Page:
I went into New York City one evening a couple of weeks ago, and I was particularly fearful of taking the subway. Not so much on the way to where in Manhattan I was going, but on the way back to the bus terminal, when it would be later. From January to April, subway slashings had become the latest crime wave reported on by the media. It seems like every time anyone turned around, someone was getting attacked with a knife or some other sharp object in the city's rapid-transit system, usually in subway stations rather an elevated-rail stops, mostly in the overnight hours but sometimes during the evening. I almost took my car to Hoboken and took the PATH train across the Hudson, but I went ahead and took the bus to the city and rapid transit in the city. And nothing happened. There wasn't even any hint of danger when I did ride the subway.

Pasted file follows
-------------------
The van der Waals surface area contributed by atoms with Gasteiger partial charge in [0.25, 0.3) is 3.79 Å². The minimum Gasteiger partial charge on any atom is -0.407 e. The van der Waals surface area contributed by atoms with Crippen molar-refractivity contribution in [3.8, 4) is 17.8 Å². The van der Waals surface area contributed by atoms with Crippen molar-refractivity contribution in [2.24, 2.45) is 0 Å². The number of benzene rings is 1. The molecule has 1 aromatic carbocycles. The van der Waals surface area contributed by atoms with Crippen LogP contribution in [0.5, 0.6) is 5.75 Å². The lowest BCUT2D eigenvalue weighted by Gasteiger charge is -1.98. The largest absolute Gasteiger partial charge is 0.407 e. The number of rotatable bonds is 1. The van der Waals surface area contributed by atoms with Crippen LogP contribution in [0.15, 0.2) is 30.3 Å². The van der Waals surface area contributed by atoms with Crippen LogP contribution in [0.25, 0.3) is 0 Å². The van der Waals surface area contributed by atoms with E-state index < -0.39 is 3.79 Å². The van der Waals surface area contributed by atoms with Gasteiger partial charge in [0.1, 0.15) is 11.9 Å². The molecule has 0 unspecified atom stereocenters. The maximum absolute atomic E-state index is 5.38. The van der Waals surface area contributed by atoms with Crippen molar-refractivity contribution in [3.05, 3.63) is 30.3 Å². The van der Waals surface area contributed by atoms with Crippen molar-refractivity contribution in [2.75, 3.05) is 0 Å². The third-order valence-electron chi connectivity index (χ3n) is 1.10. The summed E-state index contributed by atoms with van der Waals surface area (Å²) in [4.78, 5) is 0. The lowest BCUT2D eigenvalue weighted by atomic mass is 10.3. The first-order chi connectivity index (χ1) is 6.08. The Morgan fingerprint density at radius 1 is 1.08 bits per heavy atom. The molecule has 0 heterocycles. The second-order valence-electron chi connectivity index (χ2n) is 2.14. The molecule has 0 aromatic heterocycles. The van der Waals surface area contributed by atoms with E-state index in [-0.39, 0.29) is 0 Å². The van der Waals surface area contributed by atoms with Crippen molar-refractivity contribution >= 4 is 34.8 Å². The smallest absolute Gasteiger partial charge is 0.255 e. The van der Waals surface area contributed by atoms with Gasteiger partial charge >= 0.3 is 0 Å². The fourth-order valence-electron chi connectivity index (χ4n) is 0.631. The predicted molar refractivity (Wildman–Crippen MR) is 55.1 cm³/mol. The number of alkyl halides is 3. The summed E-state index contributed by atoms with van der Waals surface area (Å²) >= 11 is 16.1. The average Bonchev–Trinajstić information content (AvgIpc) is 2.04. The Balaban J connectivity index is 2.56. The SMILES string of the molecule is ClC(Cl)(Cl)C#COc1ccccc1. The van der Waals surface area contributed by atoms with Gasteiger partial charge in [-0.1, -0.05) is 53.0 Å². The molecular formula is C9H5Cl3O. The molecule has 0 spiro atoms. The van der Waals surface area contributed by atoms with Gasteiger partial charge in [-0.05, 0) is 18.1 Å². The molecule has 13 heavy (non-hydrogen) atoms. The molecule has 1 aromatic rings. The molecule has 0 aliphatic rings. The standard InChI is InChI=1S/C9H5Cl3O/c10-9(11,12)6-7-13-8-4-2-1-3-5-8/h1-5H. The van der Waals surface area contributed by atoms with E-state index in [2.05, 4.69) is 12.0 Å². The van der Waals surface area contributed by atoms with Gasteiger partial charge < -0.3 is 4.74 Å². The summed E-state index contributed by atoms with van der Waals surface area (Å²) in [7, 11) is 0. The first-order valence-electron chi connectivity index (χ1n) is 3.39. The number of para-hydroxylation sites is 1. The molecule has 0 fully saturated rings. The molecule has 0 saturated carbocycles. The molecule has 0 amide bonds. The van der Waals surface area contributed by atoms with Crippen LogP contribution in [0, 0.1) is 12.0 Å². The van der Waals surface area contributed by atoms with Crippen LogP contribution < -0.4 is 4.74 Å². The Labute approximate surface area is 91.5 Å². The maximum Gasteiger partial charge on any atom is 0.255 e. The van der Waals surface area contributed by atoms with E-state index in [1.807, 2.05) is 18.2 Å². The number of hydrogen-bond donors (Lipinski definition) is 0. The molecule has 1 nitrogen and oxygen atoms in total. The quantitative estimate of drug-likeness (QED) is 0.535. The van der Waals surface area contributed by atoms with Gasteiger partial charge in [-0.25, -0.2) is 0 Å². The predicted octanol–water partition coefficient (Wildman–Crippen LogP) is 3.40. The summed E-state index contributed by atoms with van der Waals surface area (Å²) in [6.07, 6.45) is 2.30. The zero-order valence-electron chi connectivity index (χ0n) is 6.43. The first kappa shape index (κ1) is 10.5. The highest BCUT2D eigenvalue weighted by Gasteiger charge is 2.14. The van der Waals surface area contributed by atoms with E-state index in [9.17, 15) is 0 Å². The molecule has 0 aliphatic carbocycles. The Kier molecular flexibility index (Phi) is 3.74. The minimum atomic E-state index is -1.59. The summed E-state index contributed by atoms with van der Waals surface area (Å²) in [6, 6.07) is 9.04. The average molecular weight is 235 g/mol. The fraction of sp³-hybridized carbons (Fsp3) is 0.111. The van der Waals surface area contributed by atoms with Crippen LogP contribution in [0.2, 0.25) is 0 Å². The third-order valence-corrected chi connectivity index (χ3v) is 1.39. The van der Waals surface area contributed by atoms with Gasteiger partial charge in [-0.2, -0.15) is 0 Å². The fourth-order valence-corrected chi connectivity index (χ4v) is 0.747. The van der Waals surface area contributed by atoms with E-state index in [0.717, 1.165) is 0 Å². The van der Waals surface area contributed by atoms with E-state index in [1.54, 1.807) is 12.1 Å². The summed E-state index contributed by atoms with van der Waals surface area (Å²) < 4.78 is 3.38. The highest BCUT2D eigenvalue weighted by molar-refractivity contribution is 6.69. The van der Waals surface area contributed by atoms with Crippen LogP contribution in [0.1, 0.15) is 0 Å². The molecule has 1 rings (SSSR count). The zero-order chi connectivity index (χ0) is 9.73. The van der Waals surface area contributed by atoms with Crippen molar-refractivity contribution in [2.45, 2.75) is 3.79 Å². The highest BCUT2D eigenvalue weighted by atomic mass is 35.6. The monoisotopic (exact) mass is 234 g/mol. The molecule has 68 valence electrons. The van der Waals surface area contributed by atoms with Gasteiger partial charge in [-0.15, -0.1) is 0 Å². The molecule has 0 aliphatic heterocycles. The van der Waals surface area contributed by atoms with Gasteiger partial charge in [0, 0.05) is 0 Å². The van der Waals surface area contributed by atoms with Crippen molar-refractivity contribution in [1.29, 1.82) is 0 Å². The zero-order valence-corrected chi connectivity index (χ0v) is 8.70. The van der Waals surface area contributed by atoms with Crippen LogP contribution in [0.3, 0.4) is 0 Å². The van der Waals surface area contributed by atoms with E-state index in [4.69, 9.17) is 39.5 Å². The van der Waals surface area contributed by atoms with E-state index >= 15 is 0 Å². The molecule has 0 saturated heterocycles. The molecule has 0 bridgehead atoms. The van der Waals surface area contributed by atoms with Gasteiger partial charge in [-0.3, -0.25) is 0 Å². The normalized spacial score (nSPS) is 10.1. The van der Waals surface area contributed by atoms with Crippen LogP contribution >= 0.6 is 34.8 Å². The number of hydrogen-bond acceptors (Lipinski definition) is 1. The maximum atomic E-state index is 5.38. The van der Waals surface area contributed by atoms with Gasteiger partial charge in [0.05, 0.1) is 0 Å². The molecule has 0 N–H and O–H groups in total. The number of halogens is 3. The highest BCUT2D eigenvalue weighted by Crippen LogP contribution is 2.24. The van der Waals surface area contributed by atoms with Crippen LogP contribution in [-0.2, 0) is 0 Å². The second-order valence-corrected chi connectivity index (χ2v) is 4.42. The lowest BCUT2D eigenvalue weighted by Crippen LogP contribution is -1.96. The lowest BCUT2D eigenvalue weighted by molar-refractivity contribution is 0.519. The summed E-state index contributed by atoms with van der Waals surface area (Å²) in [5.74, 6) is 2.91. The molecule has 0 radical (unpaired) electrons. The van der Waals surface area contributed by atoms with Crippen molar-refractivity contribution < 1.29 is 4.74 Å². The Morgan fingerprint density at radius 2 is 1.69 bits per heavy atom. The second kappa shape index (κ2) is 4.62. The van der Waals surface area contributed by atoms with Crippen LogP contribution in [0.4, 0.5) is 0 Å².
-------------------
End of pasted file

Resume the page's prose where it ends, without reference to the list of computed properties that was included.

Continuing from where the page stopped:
I'm starting to think the slashing problem was made to sound worse than it was, because that's what sells papers, draws eyeballs to TV or Internet news, and draws ears to news radio. In fact, the number of slashings in the New York rapid-transit network for the first part of 2016 wasn't that much higher than in the same time frame in 2015. The media simply reported it a lot more this year. Still, for all the fear-mongering the New York media have engaged in, it's good to know that this problem, however small or large it may be, exists. It helps make us more aware and alert when we go into New York. But I don't think I want to let myself get scared and all worked up over it.